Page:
Republican House Speaker John Boehner faces off with reporters. (Kevin Lamarque/Reuters)
"I'm not concerned about my job as speaker. What I'm concerned about is doing the right thing," Boehner told reporters at his weekly press conference.
The White House and Congress are under pressure to reach an agreement to avert the fiscal cliff by Jan. 1. A series of tax hikes and sweeping budget cuts will be triggered if no deal is reached.
Rep. Chris Van Hollen, the ranking Democrat on the Budget Committee, said on Wednesday that Boehner might not move forward with a compromise until after the Jan. 3 leadership elections. The speaker has faced grumbling from some of the most conservative members of his caucus—chiefly over prospects he could agree to raise taxes as part of a final deal—though none has yet mounted a serious challenge to the Ohio lawmaker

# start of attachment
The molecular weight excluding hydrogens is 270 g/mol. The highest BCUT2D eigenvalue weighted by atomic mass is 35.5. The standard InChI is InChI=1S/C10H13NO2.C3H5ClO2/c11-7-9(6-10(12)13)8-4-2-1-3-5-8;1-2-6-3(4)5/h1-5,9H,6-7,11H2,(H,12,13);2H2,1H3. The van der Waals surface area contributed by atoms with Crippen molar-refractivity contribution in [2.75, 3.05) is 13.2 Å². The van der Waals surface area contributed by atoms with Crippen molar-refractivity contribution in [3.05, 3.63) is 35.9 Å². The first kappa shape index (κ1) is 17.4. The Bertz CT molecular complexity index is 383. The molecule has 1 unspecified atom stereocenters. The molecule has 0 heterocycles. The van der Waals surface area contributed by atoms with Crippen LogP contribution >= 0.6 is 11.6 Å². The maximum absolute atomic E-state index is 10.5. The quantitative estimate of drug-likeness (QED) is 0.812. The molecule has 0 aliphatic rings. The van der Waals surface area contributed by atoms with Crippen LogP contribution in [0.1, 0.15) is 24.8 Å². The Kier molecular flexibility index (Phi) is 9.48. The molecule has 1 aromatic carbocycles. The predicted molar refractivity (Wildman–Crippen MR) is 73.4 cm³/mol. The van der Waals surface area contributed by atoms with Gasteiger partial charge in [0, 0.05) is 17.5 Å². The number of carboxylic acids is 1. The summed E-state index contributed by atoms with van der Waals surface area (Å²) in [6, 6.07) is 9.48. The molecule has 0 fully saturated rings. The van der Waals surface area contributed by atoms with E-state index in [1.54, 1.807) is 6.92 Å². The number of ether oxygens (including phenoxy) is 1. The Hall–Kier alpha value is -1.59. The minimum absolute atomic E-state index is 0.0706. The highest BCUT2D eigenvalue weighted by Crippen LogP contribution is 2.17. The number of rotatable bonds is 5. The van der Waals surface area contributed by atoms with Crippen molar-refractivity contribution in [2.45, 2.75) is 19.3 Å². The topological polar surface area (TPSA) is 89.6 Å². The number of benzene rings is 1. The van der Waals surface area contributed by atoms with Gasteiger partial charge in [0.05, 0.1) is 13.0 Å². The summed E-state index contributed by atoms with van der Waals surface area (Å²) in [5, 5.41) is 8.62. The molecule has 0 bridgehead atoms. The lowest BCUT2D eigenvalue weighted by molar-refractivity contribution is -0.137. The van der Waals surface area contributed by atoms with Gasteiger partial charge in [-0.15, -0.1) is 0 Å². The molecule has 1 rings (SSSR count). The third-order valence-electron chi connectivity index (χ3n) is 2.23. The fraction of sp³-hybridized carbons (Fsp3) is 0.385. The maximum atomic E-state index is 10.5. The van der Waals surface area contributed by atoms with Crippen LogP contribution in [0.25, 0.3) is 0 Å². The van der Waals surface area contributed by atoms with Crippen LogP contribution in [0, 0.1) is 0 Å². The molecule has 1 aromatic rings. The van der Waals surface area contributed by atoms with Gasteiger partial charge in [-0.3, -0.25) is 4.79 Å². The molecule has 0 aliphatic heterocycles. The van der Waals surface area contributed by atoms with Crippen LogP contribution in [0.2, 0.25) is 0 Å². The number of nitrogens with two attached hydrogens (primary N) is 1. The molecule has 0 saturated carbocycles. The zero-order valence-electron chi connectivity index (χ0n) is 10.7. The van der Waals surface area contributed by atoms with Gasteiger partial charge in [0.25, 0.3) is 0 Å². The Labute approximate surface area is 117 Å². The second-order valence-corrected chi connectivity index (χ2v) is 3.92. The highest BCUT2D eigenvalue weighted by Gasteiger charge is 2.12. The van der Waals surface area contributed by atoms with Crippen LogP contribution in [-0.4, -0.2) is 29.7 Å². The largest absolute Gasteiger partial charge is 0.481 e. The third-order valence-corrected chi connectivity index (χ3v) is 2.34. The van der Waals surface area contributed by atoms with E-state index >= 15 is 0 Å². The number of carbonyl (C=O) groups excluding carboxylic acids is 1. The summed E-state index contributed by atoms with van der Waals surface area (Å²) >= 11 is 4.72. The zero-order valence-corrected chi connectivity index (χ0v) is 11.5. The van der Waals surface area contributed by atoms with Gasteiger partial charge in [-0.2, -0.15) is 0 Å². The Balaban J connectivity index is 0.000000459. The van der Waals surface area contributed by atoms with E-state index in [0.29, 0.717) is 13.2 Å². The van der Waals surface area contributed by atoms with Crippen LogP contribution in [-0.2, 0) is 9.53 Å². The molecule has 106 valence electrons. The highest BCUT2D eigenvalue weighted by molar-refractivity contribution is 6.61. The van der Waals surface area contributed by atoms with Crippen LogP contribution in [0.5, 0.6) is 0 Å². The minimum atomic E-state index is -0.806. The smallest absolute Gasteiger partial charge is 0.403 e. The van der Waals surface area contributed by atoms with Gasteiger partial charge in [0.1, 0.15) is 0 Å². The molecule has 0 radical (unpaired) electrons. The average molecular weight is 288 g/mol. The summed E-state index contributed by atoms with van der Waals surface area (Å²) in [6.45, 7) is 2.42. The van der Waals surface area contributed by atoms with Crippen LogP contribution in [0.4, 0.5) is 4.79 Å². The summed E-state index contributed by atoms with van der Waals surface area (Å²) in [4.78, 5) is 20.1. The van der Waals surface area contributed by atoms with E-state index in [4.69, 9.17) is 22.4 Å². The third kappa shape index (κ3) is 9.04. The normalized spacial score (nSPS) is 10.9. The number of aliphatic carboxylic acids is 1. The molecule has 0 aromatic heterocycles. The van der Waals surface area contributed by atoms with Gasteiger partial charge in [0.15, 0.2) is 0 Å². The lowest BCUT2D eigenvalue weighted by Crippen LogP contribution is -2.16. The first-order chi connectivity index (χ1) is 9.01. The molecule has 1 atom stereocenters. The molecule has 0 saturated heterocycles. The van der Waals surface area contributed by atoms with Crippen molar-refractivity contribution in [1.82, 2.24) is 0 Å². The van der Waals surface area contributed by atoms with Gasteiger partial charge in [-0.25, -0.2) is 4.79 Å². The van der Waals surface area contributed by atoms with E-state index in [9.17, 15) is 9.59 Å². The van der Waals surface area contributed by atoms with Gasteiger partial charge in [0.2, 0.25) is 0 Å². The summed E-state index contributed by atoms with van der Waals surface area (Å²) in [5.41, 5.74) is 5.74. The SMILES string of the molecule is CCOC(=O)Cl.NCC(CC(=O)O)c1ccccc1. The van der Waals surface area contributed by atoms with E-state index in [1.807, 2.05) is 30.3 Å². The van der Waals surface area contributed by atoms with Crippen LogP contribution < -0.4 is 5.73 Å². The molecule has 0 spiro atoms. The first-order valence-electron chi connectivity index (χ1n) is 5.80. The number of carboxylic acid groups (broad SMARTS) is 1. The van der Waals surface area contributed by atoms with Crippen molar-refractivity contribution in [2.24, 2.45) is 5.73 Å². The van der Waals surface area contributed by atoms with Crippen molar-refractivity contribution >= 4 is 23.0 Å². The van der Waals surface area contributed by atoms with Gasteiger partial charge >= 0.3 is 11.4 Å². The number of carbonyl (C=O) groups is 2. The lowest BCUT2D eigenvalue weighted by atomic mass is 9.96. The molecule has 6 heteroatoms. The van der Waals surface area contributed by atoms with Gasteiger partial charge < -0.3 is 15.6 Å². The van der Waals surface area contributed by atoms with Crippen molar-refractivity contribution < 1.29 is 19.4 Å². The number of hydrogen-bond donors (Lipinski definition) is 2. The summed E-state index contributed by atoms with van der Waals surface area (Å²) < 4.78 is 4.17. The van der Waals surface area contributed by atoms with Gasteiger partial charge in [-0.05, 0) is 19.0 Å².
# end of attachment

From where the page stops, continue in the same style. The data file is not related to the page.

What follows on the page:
"I hope he wouldn't avoid tough decisions simply to take us into January after his swearing-in, but I'm becoming increasingly worried that that's exactly what's going on," Van Hollen says.
Shortly after Boehner's press conference, a top Senate Democrat, Dick Durbin of Illinois, echoed that same allegation.
"What is John Boehner waiting for when it comes to tax cuts for working families across America?" Durbin asked. "Is he waiting for Jan. 3rd, his election as speaker? I hope it's not that."
But Boehner has reason to be at least a little concerned. Some Republicans say the decision to keep the fiscal cliff talks with Obama secret reflects a desire to shoulder out people who might leak controversial elements of a compromise to undermine the speaker. And the National Review reported on Wednesday that members of the conservative Republican Study Committee met to discuss Boehner's negotiating tactics.
- Politics & Government
- House of Representatives
- John Boehner
- President Barack Obama
- Chris Van Hollen